The pundits are trying to attribute the surge to greater strength, greater size and/or greater incentive.
But to Rene Gonzales, his success so far with the California Angels comes down to one thing: greater opportunity.
"Everybody is looking for some big answer," the former Oriole said about his .305 batting average and five home runs, one short of his previous career total.
"But my motivation has always been the same, playing every day. I think I'm just taking advantage of it. I'm on the field and that's the difference."
Last night, he jump-started the Angels' offense with a bases-clearing triple off Rick Sutcliffe in the first inning and later drew two walks.
Gonzales has been labeled a good-field, no-hit utility player throughout a checkered career with the Expos, Orioles and Blue Jays. But he has never played regularly for an extended time at any of his stops.
He prefers to play shortstop, but here had the misfortune of backing up ironman Cal Ripken and had to settle for spot duty at third and second and occasional late-inning relief at short.
It was much the same in Toronto last season.
"But I was on a [East Division] championship team," he said. "That was my role and it wasn't my place to complain about it. You just adjust and accept it."
With an Angels team in transition, Gonzales has become a fixture and is thriving.
"I'm not going to say I'm any more skillful. I'm the same ballplayer," he said before last night's game. "I've always been confident in my ability. It's just a matter of being out there."
"This Week in Baseball" was at Oriole Park on Friday night to film a segment on Gonzales and Orioles left fielder Brady Anderson, roommates in California last off-season.
"I guess somebody correlated our starts [Anderson has been hot as well] to us being together," said Gonzales. "Everything we did involved some type of competition.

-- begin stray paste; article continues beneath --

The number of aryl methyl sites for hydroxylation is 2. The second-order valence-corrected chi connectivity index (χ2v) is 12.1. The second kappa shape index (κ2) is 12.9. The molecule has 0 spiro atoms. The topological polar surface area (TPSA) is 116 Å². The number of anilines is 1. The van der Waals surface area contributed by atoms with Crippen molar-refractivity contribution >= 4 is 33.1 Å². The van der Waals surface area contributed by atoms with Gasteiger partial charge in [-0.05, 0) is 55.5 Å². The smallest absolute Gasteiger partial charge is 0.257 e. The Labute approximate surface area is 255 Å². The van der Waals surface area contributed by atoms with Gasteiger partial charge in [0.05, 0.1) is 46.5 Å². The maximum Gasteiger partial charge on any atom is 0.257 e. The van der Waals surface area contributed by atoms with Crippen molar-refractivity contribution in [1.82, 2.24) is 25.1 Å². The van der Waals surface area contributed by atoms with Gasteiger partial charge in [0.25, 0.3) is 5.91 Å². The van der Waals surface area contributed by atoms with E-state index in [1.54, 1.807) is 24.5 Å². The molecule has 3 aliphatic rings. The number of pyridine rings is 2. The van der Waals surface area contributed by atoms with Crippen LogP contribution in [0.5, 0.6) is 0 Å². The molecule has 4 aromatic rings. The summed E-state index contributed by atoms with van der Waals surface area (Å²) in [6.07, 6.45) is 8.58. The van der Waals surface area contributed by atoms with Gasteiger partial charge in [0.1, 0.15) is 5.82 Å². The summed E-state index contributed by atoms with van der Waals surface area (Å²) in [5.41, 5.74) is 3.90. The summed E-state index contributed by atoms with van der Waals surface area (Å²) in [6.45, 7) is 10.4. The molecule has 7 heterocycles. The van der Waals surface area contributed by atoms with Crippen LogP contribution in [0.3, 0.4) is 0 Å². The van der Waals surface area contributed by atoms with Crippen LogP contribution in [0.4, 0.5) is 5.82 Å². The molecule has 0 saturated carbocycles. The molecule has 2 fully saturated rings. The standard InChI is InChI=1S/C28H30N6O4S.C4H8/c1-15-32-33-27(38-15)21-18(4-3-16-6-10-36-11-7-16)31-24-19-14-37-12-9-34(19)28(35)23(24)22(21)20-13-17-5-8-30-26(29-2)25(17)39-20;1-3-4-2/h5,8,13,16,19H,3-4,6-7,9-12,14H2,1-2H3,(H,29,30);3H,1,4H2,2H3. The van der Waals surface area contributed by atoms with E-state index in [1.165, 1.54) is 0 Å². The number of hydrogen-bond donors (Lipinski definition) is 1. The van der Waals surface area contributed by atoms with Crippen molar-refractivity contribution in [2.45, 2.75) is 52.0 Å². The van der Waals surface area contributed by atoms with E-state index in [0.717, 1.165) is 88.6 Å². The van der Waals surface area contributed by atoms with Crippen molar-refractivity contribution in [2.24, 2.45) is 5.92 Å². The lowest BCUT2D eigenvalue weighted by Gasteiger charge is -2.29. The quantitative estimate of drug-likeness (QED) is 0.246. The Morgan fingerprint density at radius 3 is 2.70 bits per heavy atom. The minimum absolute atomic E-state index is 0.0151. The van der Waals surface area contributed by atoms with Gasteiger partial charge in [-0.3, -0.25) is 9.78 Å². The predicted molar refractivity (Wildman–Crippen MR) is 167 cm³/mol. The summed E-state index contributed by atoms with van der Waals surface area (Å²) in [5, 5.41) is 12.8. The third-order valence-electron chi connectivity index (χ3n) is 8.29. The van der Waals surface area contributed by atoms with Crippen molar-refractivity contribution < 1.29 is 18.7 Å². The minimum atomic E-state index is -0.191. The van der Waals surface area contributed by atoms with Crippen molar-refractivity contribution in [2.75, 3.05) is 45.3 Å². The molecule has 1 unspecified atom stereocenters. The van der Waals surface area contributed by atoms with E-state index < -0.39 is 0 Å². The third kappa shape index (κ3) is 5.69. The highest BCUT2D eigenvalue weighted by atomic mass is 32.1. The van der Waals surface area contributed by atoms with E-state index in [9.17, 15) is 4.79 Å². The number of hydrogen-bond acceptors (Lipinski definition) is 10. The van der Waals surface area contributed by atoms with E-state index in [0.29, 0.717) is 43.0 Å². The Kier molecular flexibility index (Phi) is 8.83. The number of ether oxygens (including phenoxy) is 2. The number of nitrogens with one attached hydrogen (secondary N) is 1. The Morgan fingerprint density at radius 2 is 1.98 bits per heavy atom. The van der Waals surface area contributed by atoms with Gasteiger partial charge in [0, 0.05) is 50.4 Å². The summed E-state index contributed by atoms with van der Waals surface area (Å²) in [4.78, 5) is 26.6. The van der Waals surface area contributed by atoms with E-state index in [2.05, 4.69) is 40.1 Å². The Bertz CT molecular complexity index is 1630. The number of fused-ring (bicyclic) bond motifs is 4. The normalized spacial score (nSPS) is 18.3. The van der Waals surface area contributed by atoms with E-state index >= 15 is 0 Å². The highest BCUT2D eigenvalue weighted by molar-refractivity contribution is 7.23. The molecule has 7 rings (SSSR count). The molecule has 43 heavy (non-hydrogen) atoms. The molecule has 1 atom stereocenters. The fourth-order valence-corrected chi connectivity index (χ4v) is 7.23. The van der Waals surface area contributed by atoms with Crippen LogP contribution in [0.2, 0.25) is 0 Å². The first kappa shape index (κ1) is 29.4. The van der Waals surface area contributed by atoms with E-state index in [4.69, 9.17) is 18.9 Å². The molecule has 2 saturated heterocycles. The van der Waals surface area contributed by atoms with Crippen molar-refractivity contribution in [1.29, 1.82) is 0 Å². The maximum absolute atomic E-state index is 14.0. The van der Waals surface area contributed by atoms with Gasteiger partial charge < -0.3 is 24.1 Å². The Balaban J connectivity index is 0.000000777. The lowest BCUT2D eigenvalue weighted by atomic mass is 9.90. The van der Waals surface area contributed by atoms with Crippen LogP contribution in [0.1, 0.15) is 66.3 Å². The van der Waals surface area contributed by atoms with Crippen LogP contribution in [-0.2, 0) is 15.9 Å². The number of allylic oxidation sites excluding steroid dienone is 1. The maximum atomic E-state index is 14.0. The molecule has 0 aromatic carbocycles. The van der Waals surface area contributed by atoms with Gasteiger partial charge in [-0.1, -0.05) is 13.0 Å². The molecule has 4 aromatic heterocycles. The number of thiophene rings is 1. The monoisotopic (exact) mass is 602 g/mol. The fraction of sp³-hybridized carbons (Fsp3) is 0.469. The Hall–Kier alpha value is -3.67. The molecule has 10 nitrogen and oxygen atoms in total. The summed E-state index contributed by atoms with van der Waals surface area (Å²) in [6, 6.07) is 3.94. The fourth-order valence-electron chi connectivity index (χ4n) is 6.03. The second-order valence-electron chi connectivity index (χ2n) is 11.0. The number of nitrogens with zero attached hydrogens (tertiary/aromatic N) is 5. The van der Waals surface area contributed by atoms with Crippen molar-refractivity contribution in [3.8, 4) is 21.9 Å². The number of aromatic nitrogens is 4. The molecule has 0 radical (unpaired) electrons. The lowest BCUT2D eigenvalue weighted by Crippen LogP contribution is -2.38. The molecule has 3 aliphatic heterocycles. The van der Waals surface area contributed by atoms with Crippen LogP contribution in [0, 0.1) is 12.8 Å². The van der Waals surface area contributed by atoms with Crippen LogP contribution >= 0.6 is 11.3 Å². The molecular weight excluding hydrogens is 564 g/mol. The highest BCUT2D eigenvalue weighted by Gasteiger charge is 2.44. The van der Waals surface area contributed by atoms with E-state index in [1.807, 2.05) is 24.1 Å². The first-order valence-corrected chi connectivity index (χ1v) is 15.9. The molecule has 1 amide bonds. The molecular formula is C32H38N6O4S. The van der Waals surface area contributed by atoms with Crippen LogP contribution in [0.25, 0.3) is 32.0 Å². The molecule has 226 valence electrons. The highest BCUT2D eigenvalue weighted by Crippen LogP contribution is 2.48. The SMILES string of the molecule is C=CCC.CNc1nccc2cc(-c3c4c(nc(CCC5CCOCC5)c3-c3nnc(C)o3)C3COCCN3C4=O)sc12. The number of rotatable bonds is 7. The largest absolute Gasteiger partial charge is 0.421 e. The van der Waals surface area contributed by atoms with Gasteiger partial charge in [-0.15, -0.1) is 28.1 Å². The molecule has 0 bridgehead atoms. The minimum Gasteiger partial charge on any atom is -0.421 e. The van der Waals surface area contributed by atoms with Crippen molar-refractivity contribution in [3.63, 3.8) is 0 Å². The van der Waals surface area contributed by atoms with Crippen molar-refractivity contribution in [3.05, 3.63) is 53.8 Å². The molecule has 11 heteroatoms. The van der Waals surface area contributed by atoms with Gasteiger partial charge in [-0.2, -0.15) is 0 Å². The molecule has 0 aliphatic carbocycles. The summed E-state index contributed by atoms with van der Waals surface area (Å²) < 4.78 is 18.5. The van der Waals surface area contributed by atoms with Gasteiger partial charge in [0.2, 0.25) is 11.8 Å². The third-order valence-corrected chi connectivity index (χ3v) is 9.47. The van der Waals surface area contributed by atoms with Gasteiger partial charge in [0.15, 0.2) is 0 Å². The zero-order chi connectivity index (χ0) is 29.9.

"We played a lot of football, baseball and worked with the weights. I'd like to think how we're playing is a reflection of what we did."
Milligan back in lineup
Randy Milligan suffered no ill effects after bruising his right shoulder while diving to tag out Luis Polonia on a play at first base Friday night and was back in the lineup last night.
"That I'm in there speaks for itself," said Milligan. "There's nothing else to say."
Poole heading for Hagerstown
Pitcher Jim Poole, who has not appeared in a game this year, will begin a rehabilitation assignment at Double-A Hagerstown starting tomorrow.
Sidelined since spring training by tendinitis in the left shoulder, Poole has been throwing for several weeks.
Manager Johnny Oates said the Orioles will "play it by ear" with Poole, who will stay with the Suns until he's ready.
Rodgers ready for surgery
Angels manager Buck Rodgers was admitted yesterday to Centinela Hospital Medical Center in Inglewood, Calif., where he will undergo surgery for injuries sustained in the crash of the team's bus on the New Jersey Turnpike.
Rodgers, who broke his right elbow and left knee, was released yesterday morning from Thomas Jefferson University Hospital in Philadelphia and flew back to California in a Lear jet. Rodgers, 53, also broke a rib in the accident. Lewis Yocum, the Angels' team doctor, will operate on Rodgers' elbow and knee today.
Public address announcer Rex Barney was in a local hospital with a foot infection and will miss the last two games of the Angels series. Frederick Keys general manager Keith Lupton was at the microphone last night. . . . Leo Gomez and Chris Hoiles were both out of the starting lineup last night rather than today because "they have better numbers against Chuck Finley than Mark Langston," said Oates. . . . Fifth starter Jose Mesa will get his next start Tuesday in Seattle. His workload will increase as the Orioles' off days decrease. After June 4, the team has only two more scheduled days off before the All-Star break.